(Jo Fletcher Books, 384pp, £7.99)
It seldom seems that a horror novel, a proper horror novel, gets any real mainstream attention. The inclusion of A Cold Season on the Richard and Judy Book Club list made me wonder a little. But Alison Littlewood’s writing has featured frequently in Black Static, and I know that she’s a gifted writer.
A Cold Season is merely confirmation of this.
The plot surrounds Cass and her son Ben, who move to the remote Yorkshire village where she grew up after the death of her husband in Afghanistan. The plan is to make a fresh start, but it all starts to shift away from Cass when snow seals off the village, and the strangeness of the locals starts to infect Ben.
This is a classic outsider horror. From the beginning it maintains a subtly creepy atmosphere of isolation, of not being part of the group, with the history, the geography and the community of Darnshaw blending into a single entity. There’s a subtle wrongness from the very start in all of the residents, which sets the reader on edge throughout.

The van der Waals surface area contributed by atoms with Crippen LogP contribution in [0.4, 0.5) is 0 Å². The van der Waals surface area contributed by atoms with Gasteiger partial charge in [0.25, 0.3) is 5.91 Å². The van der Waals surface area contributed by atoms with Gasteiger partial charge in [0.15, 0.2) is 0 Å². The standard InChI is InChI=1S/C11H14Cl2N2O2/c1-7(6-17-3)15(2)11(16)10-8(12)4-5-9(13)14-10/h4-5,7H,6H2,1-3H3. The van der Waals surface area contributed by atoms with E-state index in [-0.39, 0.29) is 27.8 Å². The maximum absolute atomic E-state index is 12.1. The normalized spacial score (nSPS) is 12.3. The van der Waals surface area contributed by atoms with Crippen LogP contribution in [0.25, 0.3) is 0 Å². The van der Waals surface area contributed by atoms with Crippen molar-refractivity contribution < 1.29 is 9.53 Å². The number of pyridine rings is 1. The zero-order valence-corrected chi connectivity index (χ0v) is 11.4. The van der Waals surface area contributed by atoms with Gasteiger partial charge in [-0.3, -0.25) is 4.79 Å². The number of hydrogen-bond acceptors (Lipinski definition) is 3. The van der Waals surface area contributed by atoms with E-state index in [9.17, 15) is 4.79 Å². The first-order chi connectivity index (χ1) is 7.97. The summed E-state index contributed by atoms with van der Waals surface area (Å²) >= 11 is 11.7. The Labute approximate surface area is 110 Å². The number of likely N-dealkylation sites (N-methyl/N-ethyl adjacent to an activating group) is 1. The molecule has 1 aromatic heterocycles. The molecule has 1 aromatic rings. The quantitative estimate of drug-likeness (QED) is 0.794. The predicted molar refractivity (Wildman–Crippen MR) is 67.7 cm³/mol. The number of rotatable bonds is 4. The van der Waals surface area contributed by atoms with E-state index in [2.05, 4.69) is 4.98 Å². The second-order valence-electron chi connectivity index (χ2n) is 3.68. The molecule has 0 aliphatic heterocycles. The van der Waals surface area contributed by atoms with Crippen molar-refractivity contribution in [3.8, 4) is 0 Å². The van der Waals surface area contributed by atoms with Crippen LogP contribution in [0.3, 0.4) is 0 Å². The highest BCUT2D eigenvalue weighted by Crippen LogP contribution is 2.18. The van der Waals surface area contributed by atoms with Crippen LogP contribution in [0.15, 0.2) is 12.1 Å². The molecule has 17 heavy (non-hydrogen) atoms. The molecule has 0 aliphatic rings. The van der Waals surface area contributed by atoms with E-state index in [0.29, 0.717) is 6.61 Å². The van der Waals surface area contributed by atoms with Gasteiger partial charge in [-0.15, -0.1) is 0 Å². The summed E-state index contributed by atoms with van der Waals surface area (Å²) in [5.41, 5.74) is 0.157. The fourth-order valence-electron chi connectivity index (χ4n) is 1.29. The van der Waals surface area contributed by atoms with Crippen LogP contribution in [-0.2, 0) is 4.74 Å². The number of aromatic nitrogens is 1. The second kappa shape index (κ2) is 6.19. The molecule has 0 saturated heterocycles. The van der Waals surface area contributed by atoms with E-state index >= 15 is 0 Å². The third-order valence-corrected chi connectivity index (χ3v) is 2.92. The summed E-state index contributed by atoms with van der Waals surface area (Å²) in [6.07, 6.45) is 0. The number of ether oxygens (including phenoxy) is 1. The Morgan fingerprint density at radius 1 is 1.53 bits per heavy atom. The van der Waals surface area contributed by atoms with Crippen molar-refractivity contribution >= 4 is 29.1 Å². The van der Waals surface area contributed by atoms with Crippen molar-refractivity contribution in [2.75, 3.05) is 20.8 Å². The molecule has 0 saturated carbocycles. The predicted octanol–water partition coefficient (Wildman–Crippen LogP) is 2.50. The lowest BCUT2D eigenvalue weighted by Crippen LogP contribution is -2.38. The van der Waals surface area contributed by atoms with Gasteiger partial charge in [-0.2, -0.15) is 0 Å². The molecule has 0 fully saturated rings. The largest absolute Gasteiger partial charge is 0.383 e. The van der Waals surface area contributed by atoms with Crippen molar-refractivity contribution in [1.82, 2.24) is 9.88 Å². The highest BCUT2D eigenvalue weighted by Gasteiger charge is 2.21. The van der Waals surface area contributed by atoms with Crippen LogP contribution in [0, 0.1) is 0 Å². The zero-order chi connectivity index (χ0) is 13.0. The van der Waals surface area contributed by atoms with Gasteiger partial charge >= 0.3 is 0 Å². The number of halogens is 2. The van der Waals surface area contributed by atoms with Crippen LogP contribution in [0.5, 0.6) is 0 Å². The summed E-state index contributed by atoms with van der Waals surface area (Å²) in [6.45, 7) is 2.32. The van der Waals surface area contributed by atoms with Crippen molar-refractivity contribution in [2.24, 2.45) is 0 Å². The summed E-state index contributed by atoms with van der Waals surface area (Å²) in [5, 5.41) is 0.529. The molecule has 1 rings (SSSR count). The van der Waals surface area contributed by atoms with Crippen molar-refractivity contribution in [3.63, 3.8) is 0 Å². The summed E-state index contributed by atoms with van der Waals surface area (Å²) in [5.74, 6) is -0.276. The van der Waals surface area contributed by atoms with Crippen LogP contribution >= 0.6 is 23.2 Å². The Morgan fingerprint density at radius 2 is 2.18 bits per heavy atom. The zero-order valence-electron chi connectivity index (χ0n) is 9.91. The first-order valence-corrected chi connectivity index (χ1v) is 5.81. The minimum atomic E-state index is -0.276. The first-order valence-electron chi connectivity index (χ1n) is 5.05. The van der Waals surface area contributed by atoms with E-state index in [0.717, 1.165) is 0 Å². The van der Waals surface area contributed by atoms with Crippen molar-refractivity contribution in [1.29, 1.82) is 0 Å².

And that’s what won it for me. From the start, I couldn’t tell you where the story was going. There was a growing sense of tension as the snow set in and as Cass became increasingly alone, but there was no real indication of where it was going. As it happened, the climax came out of left field, taking me by surprise but still fitting the story.
On a purely selfish note, I’m very glad that this novel was so good. With the wide attention it’s received, especially the aforementioned Richard and Judy Book Club, I’m hopeful that it will give the new wave of British horror exposure to a more mainstream audience. This can only be good for encouraging more publishers to embrace the genre.
Because Littlewood’s début novel is pure horror. It splits open the darkness inside the everyday, and examines it for our entertainment. At its core is parental relationships: Cass’ fears of losing Ben to whatever darkness is at the heart of Darnshaw; the broken and confused shards of her relationship with her father; and the ongoing hurt and confusion of a little boy whose daddy isn’t coming home again.
A Cold Season featuring no vampires, no werewolves, and no fairies. A Cold Season is a creeping, chilling, lingering horror story. And it’s rather excellent.